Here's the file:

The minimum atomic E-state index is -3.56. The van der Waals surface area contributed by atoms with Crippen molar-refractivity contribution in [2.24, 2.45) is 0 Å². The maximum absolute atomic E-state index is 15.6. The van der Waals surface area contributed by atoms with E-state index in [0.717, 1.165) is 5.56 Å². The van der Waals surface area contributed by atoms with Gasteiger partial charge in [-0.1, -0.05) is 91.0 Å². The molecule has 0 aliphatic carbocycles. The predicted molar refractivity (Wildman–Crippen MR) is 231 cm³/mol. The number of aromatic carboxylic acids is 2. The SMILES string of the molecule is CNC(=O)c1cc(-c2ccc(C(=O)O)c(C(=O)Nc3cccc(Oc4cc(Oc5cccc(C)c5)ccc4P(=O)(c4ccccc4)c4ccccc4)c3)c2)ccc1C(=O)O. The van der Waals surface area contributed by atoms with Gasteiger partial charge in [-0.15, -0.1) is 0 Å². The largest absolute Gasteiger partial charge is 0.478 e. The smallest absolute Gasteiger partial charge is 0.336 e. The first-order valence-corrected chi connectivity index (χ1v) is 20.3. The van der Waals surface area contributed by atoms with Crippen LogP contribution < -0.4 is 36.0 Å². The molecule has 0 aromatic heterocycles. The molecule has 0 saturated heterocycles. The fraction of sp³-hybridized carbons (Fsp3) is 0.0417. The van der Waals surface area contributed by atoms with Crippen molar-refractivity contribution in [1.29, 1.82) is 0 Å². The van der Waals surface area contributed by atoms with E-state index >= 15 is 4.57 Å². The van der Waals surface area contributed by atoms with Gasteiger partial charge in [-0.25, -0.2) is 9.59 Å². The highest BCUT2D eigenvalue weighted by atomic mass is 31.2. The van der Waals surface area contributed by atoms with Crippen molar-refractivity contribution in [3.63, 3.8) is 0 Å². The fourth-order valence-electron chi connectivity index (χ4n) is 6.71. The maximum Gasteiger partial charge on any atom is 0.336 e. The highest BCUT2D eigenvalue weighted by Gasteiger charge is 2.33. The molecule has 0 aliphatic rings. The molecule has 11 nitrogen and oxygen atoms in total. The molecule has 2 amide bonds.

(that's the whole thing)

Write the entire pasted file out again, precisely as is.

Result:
The minimum atomic E-state index is -3.56. The van der Waals surface area contributed by atoms with Crippen molar-refractivity contribution in [2.24, 2.45) is 0 Å². The maximum absolute atomic E-state index is 15.6. The van der Waals surface area contributed by atoms with E-state index in [0.717, 1.165) is 5.56 Å². The van der Waals surface area contributed by atoms with Gasteiger partial charge in [-0.1, -0.05) is 91.0 Å². The molecule has 0 aliphatic carbocycles. The predicted molar refractivity (Wildman–Crippen MR) is 231 cm³/mol. The number of aromatic carboxylic acids is 2. The SMILES string of the molecule is CNC(=O)c1cc(-c2ccc(C(=O)O)c(C(=O)Nc3cccc(Oc4cc(Oc5cccc(C)c5)ccc4P(=O)(c4ccccc4)c4ccccc4)c3)c2)ccc1C(=O)O. The van der Waals surface area contributed by atoms with Gasteiger partial charge in [-0.15, -0.1) is 0 Å². The largest absolute Gasteiger partial charge is 0.478 e. The smallest absolute Gasteiger partial charge is 0.336 e. The first-order valence-corrected chi connectivity index (χ1v) is 20.3. The van der Waals surface area contributed by atoms with Crippen LogP contribution < -0.4 is 36.0 Å². The molecule has 0 aromatic heterocycles. The molecule has 0 saturated heterocycles. The fraction of sp³-hybridized carbons (Fsp3) is 0.0417. The van der Waals surface area contributed by atoms with Crippen molar-refractivity contribution in [1.29, 1.82) is 0 Å². The van der Waals surface area contributed by atoms with E-state index >= 15 is 4.57 Å². The van der Waals surface area contributed by atoms with Gasteiger partial charge in [-0.25, -0.2) is 9.59 Å². The highest BCUT2D eigenvalue weighted by atomic mass is 31.2. The van der Waals surface area contributed by atoms with Crippen molar-refractivity contribution in [3.63, 3.8) is 0 Å². The fourth-order valence-electron chi connectivity index (χ4n) is 6.71. The maximum Gasteiger partial charge on any atom is 0.336 e. The highest BCUT2D eigenvalue weighted by Gasteiger charge is 2.33. The molecule has 0 aliphatic rings. The molecule has 11 nitrogen and oxygen atoms in total. The molecule has 2 amide bonds.